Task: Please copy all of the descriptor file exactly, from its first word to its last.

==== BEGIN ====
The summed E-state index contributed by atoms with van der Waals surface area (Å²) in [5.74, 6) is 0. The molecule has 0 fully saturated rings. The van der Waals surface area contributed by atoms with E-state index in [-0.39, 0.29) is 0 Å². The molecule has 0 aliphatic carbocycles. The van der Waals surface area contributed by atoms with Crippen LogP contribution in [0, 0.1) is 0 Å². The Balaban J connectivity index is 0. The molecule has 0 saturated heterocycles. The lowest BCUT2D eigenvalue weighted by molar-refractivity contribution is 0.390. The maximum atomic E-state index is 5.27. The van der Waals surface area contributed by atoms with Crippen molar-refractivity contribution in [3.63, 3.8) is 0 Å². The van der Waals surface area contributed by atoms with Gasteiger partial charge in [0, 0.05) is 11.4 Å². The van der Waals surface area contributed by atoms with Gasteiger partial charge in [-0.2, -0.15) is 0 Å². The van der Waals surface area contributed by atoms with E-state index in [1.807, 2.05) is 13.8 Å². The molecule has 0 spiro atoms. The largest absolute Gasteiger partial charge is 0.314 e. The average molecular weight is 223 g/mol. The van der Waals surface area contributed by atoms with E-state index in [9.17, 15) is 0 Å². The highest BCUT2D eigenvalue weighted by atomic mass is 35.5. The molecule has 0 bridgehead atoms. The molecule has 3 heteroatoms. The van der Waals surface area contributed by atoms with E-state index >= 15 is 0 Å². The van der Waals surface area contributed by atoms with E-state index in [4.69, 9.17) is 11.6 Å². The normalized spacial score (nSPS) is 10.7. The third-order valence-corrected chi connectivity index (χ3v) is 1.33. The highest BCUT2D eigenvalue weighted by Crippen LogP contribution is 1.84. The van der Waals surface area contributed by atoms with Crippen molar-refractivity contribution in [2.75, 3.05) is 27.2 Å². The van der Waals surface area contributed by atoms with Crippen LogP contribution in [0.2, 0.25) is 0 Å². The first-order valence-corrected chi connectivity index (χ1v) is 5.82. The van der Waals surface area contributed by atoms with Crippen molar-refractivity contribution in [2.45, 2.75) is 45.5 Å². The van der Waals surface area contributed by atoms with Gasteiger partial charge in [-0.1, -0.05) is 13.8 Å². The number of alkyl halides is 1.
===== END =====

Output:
The summed E-state index contributed by atoms with van der Waals surface area (Å²) in [5.74, 6) is 0. The molecule has 0 fully saturated rings. The van der Waals surface area contributed by atoms with E-state index in [-0.39, 0.29) is 0 Å². The molecule has 0 aliphatic carbocycles. The van der Waals surface area contributed by atoms with Crippen LogP contribution in [0, 0.1) is 0 Å². The Balaban J connectivity index is 0. The molecule has 0 saturated heterocycles. The lowest BCUT2D eigenvalue weighted by molar-refractivity contribution is 0.390. The maximum atomic E-state index is 5.27. The van der Waals surface area contributed by atoms with Crippen molar-refractivity contribution in [3.63, 3.8) is 0 Å². The van der Waals surface area contributed by atoms with Gasteiger partial charge in [0, 0.05) is 11.4 Å². The van der Waals surface area contributed by atoms with Gasteiger partial charge in [-0.2, -0.15) is 0 Å². The van der Waals surface area contributed by atoms with E-state index in [1.807, 2.05) is 13.8 Å². The molecule has 0 spiro atoms. The largest absolute Gasteiger partial charge is 0.314 e. The average molecular weight is 223 g/mol. The van der Waals surface area contributed by atoms with E-state index in [9.17, 15) is 0 Å². The highest BCUT2D eigenvalue weighted by atomic mass is 35.5. The molecule has 0 bridgehead atoms. The molecule has 3 heteroatoms. The van der Waals surface area contributed by atoms with E-state index >= 15 is 0 Å². The van der Waals surface area contributed by atoms with E-state index in [4.69, 9.17) is 11.6 Å². The normalized spacial score (nSPS) is 10.7. The third-order valence-corrected chi connectivity index (χ3v) is 1.33. The highest BCUT2D eigenvalue weighted by Crippen LogP contribution is 1.84. The van der Waals surface area contributed by atoms with Crippen molar-refractivity contribution in [2.75, 3.05) is 27.2 Å². The van der Waals surface area contributed by atoms with Crippen LogP contribution in [0.2, 0.25) is 0 Å². The first-order valence-corrected chi connectivity index (χ1v) is 5.82. The van der Waals surface area contributed by atoms with Crippen molar-refractivity contribution in [2.45, 2.75) is 45.5 Å². The van der Waals surface area contributed by atoms with Gasteiger partial charge in [-0.1, -0.05) is 13.8 Å². The number of alkyl halides is 1.